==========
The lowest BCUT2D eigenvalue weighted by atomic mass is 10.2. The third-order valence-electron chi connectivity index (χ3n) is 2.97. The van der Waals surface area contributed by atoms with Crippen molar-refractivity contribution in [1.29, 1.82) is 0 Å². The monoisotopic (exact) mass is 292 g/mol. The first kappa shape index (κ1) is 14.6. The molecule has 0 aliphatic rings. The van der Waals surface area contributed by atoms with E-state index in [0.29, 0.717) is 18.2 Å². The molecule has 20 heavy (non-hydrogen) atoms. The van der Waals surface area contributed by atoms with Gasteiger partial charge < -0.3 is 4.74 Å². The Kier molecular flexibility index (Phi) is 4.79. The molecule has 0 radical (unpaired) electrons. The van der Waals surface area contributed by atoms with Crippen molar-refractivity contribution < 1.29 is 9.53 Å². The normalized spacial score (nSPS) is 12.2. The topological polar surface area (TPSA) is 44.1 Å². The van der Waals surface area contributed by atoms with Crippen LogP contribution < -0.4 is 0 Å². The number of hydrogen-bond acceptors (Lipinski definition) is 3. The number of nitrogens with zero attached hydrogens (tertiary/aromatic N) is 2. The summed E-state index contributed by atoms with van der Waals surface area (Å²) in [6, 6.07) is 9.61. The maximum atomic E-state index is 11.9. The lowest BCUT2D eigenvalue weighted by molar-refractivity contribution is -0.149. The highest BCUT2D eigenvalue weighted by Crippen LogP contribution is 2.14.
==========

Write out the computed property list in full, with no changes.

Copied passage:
The lowest BCUT2D eigenvalue weighted by atomic mass is 10.2. The third-order valence-electron chi connectivity index (χ3n) is 2.97. The van der Waals surface area contributed by atoms with Crippen molar-refractivity contribution in [1.29, 1.82) is 0 Å². The monoisotopic (exact) mass is 292 g/mol. The first kappa shape index (κ1) is 14.6. The molecule has 0 aliphatic rings. The van der Waals surface area contributed by atoms with E-state index in [0.29, 0.717) is 18.2 Å². The molecule has 20 heavy (non-hydrogen) atoms. The van der Waals surface area contributed by atoms with Gasteiger partial charge < -0.3 is 4.74 Å². The Kier molecular flexibility index (Phi) is 4.79. The molecule has 0 radical (unpaired) electrons. The van der Waals surface area contributed by atoms with Crippen molar-refractivity contribution < 1.29 is 9.53 Å². The normalized spacial score (nSPS) is 12.2. The topological polar surface area (TPSA) is 44.1 Å². The van der Waals surface area contributed by atoms with Crippen LogP contribution < -0.4 is 0 Å². The number of hydrogen-bond acceptors (Lipinski definition) is 3. The number of nitrogens with zero attached hydrogens (tertiary/aromatic N) is 2. The summed E-state index contributed by atoms with van der Waals surface area (Å²) in [6, 6.07) is 9.61. The maximum atomic E-state index is 11.9. The lowest BCUT2D eigenvalue weighted by molar-refractivity contribution is -0.149. The highest BCUT2D eigenvalue weighted by Crippen LogP contribution is 2.14.